U.S. presidents rely heavily on their second-in-command, the vice president. Oftentimes, vice-presidential candidates are selected to balance the ticket. Diversity in race, gender (as with the 2020 election), age, and geography can increase an administration’s chances of winning the election. As such, let’s take a look at the birthplaces of past U.S. vice presidents to see which state most V.P.s have been from and which states are without ties to a vice president. Additionally, birth dates and age ranges at inauguration are included on the map below.
View Birthdates and birthplaces of U.S. vice presidents in a full screen map
The data displayed on the map is from the List of vice presidents of the United States by place of primary affiliation on Wikipedia, though we used some Excel skills to note the age of each vice president when they first took office. You can sort the map by that information or if you’re more interested in where each V.P. started Biden their time, note the geographic facts about the vice presidency below.
As we learned from the map of US president births and burials, eight presidents were born in Virginia, which is also incidentally nicknamed the Mother of Presidents. Additionally, seven presidents are buried in Virginia, so the state tops in both births and burials. Let’s see if the same state that produced the most U.S. presidents also resulted in the most V.P.s.
|Home state||Number of VPs|
|District of Columbia||1|
New York has been the home state of eight past Vice Presidents. These are George Clinton (the 4th V.P.), Daniel D. Tompkins (6th), Martin Van Buren (8th), Millard Fillmore (12th), William A. Wheeler (19th), Schuyler Colfax (17th), Theodore Roosevelt (25th), and James S. Sherman (27th). Additionally, New York City is the only city where more than one vice president was born. Both the 17th and 25th V.P.s were born in the Big Apple: Schuyler Colfax and Theodore Roosevelt, respectively.
The other 49 states have each borne three or fewer V.P.s. Explore them via the map—you may note the only Western state that can claim vice presidents is California. Let’s see which other states lack V.P. representation.
Twenty-two states have been the early home of past vice presidents, leaving 28 without a tie to a V.P. This includes 10 of the 11 Western states (and Alaska and Hawaii), with California being the only exception.
Three Southwestern states lack a connection to a vice president: Oklahoma, Arizona, and New Mexico. The same can be said for four states in the Midwest including North Dakota, Michigan, Illinois, and Wisconsin. Eight Southeastern states of West Virginia, Tennessee, Georgia, Alabama, Mississippi, Arkansas, Louisiana, and Florida are also sans a V.P. birth. Additionally, three states in the Northeast are in the same boat: Rhode Island, Connecticut, and Delaware. Now let’s switch gears from birthplace to birth month.
A heartbeat away from the presidency means that V.P.s must meet the requirements, including the minimum age of 35. There are political reasons for candidates to choose either youthful or elder statesman running mates. But astrologists might also consider their Zodiac sign. We’ve included both age and birth month in this section.
John Adams and Kamala Harris may both be V.P.s with October birthdays, but there’s also a 229-year age gap between the two. Let’s take a look at some more notable age differences between the V.P.s.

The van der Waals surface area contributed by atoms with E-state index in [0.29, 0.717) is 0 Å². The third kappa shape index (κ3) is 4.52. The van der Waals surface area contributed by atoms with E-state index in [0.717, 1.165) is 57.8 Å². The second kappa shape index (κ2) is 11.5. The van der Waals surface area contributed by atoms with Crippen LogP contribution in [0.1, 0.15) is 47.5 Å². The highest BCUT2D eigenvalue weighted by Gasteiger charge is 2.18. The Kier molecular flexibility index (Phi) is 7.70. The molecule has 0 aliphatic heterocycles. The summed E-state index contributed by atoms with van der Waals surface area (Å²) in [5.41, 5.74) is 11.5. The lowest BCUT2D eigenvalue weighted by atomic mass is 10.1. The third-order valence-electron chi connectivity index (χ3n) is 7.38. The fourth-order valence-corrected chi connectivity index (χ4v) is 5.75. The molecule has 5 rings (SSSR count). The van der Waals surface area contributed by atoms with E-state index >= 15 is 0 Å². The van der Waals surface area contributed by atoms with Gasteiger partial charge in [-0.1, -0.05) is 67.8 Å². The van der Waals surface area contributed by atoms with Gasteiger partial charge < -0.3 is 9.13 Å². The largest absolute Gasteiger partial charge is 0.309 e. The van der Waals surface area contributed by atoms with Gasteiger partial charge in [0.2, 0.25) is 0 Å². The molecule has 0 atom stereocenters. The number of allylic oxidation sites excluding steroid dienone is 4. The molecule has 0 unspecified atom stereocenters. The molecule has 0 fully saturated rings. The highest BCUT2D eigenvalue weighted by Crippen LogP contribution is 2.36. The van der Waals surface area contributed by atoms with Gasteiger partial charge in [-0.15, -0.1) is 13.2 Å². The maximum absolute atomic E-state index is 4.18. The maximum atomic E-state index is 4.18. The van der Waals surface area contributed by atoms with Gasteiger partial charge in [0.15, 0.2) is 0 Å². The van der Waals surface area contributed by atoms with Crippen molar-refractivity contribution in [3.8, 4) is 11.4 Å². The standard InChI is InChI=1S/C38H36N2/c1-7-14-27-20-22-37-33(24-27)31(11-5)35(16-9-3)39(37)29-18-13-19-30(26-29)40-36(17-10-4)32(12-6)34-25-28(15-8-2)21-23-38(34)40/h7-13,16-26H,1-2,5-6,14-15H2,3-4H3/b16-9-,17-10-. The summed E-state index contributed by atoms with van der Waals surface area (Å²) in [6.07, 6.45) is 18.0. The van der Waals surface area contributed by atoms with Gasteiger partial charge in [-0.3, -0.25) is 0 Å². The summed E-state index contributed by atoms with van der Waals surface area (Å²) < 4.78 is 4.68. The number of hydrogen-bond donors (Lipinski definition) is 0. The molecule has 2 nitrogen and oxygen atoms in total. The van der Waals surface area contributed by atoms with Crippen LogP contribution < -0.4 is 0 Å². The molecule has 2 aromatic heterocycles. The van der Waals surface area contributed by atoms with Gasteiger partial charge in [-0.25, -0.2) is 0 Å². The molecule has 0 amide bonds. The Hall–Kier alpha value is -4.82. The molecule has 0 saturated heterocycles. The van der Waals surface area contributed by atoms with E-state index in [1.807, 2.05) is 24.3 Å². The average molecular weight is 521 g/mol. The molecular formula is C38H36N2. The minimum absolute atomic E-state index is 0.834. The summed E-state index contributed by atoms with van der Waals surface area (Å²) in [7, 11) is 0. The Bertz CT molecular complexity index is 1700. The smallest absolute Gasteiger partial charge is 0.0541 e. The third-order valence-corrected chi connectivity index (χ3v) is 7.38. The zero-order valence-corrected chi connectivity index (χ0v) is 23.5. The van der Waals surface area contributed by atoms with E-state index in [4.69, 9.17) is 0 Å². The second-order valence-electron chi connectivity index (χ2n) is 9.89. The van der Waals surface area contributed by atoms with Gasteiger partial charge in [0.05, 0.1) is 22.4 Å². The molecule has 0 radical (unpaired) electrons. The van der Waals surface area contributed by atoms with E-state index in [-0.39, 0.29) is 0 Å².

The youngest U.S. vice president to take office was just 36 years old. That youngster was John C. Breckinridge, who held the position for one term between 1857 and 1861. On the other hand, Alben W. Barkley was the oldest V.P. to ever hold office. He first took the oath at the ripe age of 72 in 1949. As for the average age of all the vice presidents, it’s about 55 (55.163 to be exact).
Unlike with the 50 U.S. states, all 12 months of the year are represented, though one month only has a single V.P. October is the birth month of eight vice presidents. These include John Adams (the 1st V.P.), Richard M. Johnson (9th), Chester A. Arthur (20th), Adlai E. Stevenson (23rd), Theodore Roosevelt (25th), James S. Sherman (27th), Henry A. Wallace (33rd), and Kamala Harris (49th).
Six V.P.s each were born in January and July. For January, it’s Millard Fillmore (12th), John C. Breckinridge (14th), Charles Curtis (31st), Richard Nixon (36th), Walter Mondale (42nd), and Dick Cheney (46th). Then, George Clinton (4th), Elbridge Gerry (5th), George M. Dallas (11th), Calvin Coolidge (29th), Gerald Ford (40th), and Nelson Rockefeller (41st) were all born in July.
March and June bore five Vice Presidents. The March births were John C. Calhoun (7th), John Tyler (10th), Schuyler Colfax (17th), Thomas R. Marshall (28th), and Al Gore (45th). June saw Daniel D. Tompkins (6th), William A. Wheeler (19th), Garret Hobart (24th), George H. W. Bush (43rd), and Mike Pence (48th) born.
The remaining months have under five V.P. births, the lowest of which is September with the birth of just one vice president: Thomas A. Hendricks.
Below is a list of related maps you can create online for free with BatchGeo.
- Births and Burials of US Presidents
- The President Abroad: International Travels Of U.S. Presidents
- Presidential Assassination Attempts Mapped
- 2020 Presidential Primary Dates & Locations on a Map
Take a look, or make a map of your own so that you too can get visual insights into any dataset.